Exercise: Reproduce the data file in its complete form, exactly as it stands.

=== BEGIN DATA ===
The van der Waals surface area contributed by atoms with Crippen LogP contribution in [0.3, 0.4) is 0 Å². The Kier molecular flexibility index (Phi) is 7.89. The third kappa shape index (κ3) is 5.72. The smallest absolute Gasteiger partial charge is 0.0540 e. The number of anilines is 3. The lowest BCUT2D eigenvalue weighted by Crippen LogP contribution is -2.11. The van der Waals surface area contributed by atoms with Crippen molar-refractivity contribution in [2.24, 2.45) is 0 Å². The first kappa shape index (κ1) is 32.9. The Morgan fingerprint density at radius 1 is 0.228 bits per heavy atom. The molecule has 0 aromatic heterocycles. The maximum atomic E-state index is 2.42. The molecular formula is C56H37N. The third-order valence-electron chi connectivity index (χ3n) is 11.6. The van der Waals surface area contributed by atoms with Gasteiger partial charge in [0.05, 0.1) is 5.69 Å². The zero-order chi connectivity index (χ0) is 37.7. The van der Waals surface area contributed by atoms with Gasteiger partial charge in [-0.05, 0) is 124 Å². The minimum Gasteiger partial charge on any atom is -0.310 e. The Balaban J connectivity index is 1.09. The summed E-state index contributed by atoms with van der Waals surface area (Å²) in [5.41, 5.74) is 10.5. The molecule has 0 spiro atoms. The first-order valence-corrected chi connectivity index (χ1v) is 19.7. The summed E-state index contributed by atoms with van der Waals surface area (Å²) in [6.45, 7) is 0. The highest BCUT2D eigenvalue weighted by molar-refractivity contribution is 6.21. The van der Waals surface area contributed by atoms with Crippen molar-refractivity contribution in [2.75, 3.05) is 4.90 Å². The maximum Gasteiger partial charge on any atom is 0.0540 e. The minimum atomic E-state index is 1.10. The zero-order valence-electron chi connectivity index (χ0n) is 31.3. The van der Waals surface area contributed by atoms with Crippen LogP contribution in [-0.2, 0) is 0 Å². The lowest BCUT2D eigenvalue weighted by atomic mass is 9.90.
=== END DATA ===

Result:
The van der Waals surface area contributed by atoms with Crippen LogP contribution in [0.3, 0.4) is 0 Å². The Kier molecular flexibility index (Phi) is 7.89. The third kappa shape index (κ3) is 5.72. The smallest absolute Gasteiger partial charge is 0.0540 e. The number of anilines is 3. The lowest BCUT2D eigenvalue weighted by Crippen LogP contribution is -2.11. The van der Waals surface area contributed by atoms with Crippen molar-refractivity contribution in [2.24, 2.45) is 0 Å². The first kappa shape index (κ1) is 32.9. The Morgan fingerprint density at radius 1 is 0.228 bits per heavy atom. The molecule has 0 aromatic heterocycles. The maximum atomic E-state index is 2.42. The molecular formula is C56H37N. The third-order valence-electron chi connectivity index (χ3n) is 11.6. The van der Waals surface area contributed by atoms with Gasteiger partial charge in [0.05, 0.1) is 5.69 Å². The zero-order chi connectivity index (χ0) is 37.7. The van der Waals surface area contributed by atoms with Gasteiger partial charge in [-0.05, 0) is 124 Å². The minimum Gasteiger partial charge on any atom is -0.310 e. The Balaban J connectivity index is 1.09. The summed E-state index contributed by atoms with van der Waals surface area (Å²) in [5.41, 5.74) is 10.5. The molecule has 0 spiro atoms. The first-order valence-corrected chi connectivity index (χ1v) is 19.7. The summed E-state index contributed by atoms with van der Waals surface area (Å²) in [6.45, 7) is 0. The highest BCUT2D eigenvalue weighted by molar-refractivity contribution is 6.21. The van der Waals surface area contributed by atoms with Crippen molar-refractivity contribution in [2.75, 3.05) is 4.90 Å². The maximum Gasteiger partial charge on any atom is 0.0540 e. The minimum atomic E-state index is 1.10. The zero-order valence-electron chi connectivity index (χ0n) is 31.3. The van der Waals surface area contributed by atoms with Crippen LogP contribution in [-0.2, 0) is 0 Å². The lowest BCUT2D eigenvalue weighted by atomic mass is 9.90.